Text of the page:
Day 6, January 15, Tuesday
After breakfast we will visit the small and secretive Calico museum of textiles, one of India’s most interesting museums, boasting a large collection of 15-19 century Mughal palace textiles, embroideries and miniature paintings. Then we will head to the magnificent Mill Owners Association Building, designed by Le Corbusier, and in my opinion the most beautiful modernist building anywhere in India if not the world. We will have lunch at the Mill Owners Building and have a talk about Gujarat’s textile industry today. In the afternoon we will visit a modern mill, to see how textiles are made, and learn about some of the challenges facing the industry - energy, labour and markets. Lastly, we hope to visit the stunning Villa Sarabhai (subject to confirmation, as it is a private home, and is often busy), a modernist icon, the home of a wealthy textile family. Dinner at our hotel restaurant.
Day 7, January 16, Wednesday
In the morning we fly to Chennai, on the east coast of India. We will drive for approximately an hour south to Mahabalipuram, a stunning cluster of seventh and eight century Hindu monuments, and a UNESCO World Heritage Site. Then we continue to Pondicherry, another two hours or so drive south on the beautiful Coromandel coast. Pondicherry, a former French colony, is one of India’s most charming small towns. We will check in at our beautiful half-old, half-modernist villa. Lunch at the villa. Time to rest after our journey, and to soak in the warm tropical weather. In the later afternoon, when the sun is down, we will go out for a walk on the streets of Pondicherry, to explore the town’s French heritage. Dinner in a delightful local restaurant, mixing South Indian and French fare.
Day 8, January 17, Thursday
Pondicherry. In the morning, after a lovely breakfast, we will visit the Sri Aurobindo Ashram, which holds India’s oldest modernist building, the Golconde, a meticulously kept spiritual residence built by Czech Antonin Raymond and Japanese George Nakashima in the 1930s. Those who are curious can spend the night in this unique building, and experience the atmosphere of a spiritual community housed inside a modernist fero-concrete building. Afterwards, back at our hotel, we will have a cooking lesson, and then have what we’ve just cooked for lunch. Afternoon at your leisure to explore the city and its numerous colonial buildings and churches, relax by the pool, or head to the beach. Dinner at a nearby restaurant in town.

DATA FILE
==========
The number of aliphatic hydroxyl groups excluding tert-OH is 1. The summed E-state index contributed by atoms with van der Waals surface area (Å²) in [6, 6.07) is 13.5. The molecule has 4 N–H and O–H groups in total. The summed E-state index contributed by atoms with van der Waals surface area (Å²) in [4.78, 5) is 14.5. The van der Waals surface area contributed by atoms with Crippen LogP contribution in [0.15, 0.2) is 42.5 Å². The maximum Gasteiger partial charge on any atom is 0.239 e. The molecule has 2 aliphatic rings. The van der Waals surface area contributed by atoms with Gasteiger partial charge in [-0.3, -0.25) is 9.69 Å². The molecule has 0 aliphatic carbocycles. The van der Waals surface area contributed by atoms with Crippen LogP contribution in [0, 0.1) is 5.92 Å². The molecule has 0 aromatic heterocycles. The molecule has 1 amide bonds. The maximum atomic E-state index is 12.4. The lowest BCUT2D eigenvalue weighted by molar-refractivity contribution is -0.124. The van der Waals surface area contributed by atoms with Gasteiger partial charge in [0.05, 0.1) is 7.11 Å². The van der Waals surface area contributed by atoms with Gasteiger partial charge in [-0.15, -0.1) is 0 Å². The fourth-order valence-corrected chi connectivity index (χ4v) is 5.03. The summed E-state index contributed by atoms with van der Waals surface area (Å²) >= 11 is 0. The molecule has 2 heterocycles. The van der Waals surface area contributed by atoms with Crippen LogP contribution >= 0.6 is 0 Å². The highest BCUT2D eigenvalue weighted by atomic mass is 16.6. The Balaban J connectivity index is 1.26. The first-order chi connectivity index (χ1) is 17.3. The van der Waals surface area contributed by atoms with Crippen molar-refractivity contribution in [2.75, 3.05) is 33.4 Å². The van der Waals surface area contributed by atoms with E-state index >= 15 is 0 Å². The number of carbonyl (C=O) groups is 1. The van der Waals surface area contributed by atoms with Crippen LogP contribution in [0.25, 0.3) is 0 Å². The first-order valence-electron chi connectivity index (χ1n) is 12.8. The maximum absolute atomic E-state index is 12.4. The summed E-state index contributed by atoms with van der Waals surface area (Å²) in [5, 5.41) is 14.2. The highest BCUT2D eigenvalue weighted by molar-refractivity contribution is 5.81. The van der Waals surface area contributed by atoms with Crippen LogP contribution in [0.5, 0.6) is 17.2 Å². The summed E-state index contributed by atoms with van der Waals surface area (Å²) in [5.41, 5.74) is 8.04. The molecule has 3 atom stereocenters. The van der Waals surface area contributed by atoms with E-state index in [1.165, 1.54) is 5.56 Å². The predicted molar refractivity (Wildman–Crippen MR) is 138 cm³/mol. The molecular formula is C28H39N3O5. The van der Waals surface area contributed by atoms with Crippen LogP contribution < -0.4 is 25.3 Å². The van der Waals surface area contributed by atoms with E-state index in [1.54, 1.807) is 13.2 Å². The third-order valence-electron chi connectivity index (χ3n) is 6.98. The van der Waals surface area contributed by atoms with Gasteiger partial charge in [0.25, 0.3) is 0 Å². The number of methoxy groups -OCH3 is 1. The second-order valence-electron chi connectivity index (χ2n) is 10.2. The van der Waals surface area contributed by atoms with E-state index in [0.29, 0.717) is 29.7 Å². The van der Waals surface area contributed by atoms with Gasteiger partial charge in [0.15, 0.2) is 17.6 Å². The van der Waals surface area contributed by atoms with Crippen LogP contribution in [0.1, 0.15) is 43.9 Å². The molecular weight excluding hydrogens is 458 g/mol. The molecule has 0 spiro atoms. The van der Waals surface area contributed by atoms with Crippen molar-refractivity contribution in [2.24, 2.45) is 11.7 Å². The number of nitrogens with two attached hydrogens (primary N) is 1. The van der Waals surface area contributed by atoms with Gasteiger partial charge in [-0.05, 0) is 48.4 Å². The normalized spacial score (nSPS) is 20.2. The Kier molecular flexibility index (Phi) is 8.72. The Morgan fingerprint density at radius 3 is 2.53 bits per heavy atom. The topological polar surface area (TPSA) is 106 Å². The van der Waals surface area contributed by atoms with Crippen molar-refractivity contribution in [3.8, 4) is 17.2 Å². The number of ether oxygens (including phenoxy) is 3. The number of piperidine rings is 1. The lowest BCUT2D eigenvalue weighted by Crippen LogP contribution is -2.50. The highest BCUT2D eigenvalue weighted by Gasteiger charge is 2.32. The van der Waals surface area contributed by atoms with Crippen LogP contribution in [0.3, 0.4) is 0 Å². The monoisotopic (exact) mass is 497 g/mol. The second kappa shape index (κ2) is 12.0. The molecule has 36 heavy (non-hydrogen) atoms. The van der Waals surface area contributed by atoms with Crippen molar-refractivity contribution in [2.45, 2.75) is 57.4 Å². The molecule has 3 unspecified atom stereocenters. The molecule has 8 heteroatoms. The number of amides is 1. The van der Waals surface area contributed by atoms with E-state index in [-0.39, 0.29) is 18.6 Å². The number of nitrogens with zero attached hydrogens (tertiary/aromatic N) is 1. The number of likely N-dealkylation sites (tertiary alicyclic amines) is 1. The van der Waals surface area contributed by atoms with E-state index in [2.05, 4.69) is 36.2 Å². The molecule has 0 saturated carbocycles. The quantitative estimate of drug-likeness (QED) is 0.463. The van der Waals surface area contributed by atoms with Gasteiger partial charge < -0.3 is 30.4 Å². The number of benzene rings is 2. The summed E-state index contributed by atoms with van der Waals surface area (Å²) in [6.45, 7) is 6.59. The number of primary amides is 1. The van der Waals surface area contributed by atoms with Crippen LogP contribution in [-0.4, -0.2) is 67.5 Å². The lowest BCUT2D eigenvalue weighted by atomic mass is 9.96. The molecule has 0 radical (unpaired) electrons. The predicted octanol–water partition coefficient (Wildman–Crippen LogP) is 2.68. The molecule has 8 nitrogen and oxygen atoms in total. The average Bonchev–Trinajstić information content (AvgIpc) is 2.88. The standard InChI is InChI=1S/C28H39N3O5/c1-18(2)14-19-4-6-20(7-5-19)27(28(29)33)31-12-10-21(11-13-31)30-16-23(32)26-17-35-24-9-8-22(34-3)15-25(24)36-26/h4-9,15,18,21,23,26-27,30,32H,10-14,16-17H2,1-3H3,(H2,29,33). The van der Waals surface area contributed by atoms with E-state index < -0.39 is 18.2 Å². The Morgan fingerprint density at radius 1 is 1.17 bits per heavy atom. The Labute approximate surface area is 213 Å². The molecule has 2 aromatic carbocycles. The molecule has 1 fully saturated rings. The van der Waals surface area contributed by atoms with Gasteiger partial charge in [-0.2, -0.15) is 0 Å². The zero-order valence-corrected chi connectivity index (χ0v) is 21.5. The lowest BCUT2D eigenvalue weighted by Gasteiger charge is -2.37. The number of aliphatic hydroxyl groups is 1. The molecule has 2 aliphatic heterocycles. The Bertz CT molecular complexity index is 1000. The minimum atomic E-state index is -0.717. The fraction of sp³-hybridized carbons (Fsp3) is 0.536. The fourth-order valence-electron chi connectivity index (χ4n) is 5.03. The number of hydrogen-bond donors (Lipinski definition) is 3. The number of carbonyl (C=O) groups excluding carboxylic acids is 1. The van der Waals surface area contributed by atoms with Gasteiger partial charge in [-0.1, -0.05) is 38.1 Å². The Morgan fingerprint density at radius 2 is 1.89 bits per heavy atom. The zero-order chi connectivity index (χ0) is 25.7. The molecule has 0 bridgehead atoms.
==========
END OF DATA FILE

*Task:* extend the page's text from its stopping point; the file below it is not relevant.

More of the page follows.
Day 9, January 18, Friday
After breakfast we will visit Auroville, a modernist utopian town established by Paris-born Mirra Alfassa, chief disciple of the Indian yogi-philosopher Sri Aurobindo (after whom Auroville is named). Auroville is centred on a giant geodesic dome suspended several metres above a lotus pond. Beside it are a cluster of egg-shaped sandstone meditation chambers and a couple of public buildings. The French architect Roger Anger planned Auroville as the embodiment of Sri Aurobindo’s spiritual ideas, which dispensed with politics and social hierarchy. Both Chandigarh and Auroville promised an alternative future, yet they were realised in completely different ways. We will visit the four section of Auroville: the international, cultural, industrial and residential parts, stopping at several key buildings like the Sri Aurobindo auditorium, the Bharat Nivas (or India pavilion), the solar kitchen and the food distribution centre. Lunch in Auroville, and then back to Pondicherry to rest. In the evening, after dinner, we will drive to Chennai, and catch a late flight to Phnom Penh via Bangkok on Thai Airways. The total duration of the flight is five hours, including a stopover in Bangkok.